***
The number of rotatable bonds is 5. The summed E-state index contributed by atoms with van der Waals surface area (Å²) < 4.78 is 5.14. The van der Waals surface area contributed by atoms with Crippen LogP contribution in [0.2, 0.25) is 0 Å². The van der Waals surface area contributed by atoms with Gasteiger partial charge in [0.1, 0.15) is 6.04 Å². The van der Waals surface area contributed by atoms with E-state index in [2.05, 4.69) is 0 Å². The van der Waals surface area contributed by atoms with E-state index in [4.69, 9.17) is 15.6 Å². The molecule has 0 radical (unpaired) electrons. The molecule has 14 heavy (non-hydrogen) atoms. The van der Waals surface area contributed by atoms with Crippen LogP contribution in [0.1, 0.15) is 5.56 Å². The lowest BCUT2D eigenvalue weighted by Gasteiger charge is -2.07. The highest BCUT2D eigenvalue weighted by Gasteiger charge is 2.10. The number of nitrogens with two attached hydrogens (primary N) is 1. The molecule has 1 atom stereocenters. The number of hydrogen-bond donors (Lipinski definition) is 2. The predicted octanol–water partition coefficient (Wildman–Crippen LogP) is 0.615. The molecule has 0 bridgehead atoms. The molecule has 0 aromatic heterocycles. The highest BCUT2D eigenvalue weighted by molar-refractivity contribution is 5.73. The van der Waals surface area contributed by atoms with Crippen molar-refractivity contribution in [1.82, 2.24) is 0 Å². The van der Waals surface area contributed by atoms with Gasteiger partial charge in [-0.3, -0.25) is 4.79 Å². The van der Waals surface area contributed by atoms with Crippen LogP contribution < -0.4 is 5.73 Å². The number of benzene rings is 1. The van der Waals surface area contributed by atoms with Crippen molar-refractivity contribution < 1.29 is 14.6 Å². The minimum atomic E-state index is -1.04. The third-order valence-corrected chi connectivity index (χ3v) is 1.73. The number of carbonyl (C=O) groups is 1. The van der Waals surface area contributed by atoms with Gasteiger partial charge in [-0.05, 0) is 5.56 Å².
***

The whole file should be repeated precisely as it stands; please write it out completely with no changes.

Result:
The number of rotatable bonds is 5. The summed E-state index contributed by atoms with van der Waals surface area (Å²) < 4.78 is 5.14. The van der Waals surface area contributed by atoms with Crippen LogP contribution in [0.2, 0.25) is 0 Å². The van der Waals surface area contributed by atoms with Gasteiger partial charge in [0.1, 0.15) is 6.04 Å². The van der Waals surface area contributed by atoms with E-state index in [2.05, 4.69) is 0 Å². The van der Waals surface area contributed by atoms with E-state index in [4.69, 9.17) is 15.6 Å². The molecule has 0 radical (unpaired) electrons. The molecule has 14 heavy (non-hydrogen) atoms. The van der Waals surface area contributed by atoms with Crippen LogP contribution in [0.1, 0.15) is 5.56 Å². The lowest BCUT2D eigenvalue weighted by Gasteiger charge is -2.07. The highest BCUT2D eigenvalue weighted by Gasteiger charge is 2.10. The number of nitrogens with two attached hydrogens (primary N) is 1. The molecule has 1 atom stereocenters. The number of hydrogen-bond donors (Lipinski definition) is 2. The predicted octanol–water partition coefficient (Wildman–Crippen LogP) is 0.615. The molecule has 0 bridgehead atoms. The molecule has 0 aromatic heterocycles. The highest BCUT2D eigenvalue weighted by molar-refractivity contribution is 5.73. The van der Waals surface area contributed by atoms with Crippen molar-refractivity contribution in [1.82, 2.24) is 0 Å². The van der Waals surface area contributed by atoms with Gasteiger partial charge in [-0.3, -0.25) is 4.79 Å². The van der Waals surface area contributed by atoms with Crippen LogP contribution < -0.4 is 5.73 Å². The number of benzene rings is 1. The van der Waals surface area contributed by atoms with Crippen molar-refractivity contribution < 1.29 is 14.6 Å². The minimum atomic E-state index is -1.04. The third-order valence-corrected chi connectivity index (χ3v) is 1.73. The number of carbonyl (C=O) groups is 1. The van der Waals surface area contributed by atoms with Gasteiger partial charge in [-0.05, 0) is 5.56 Å².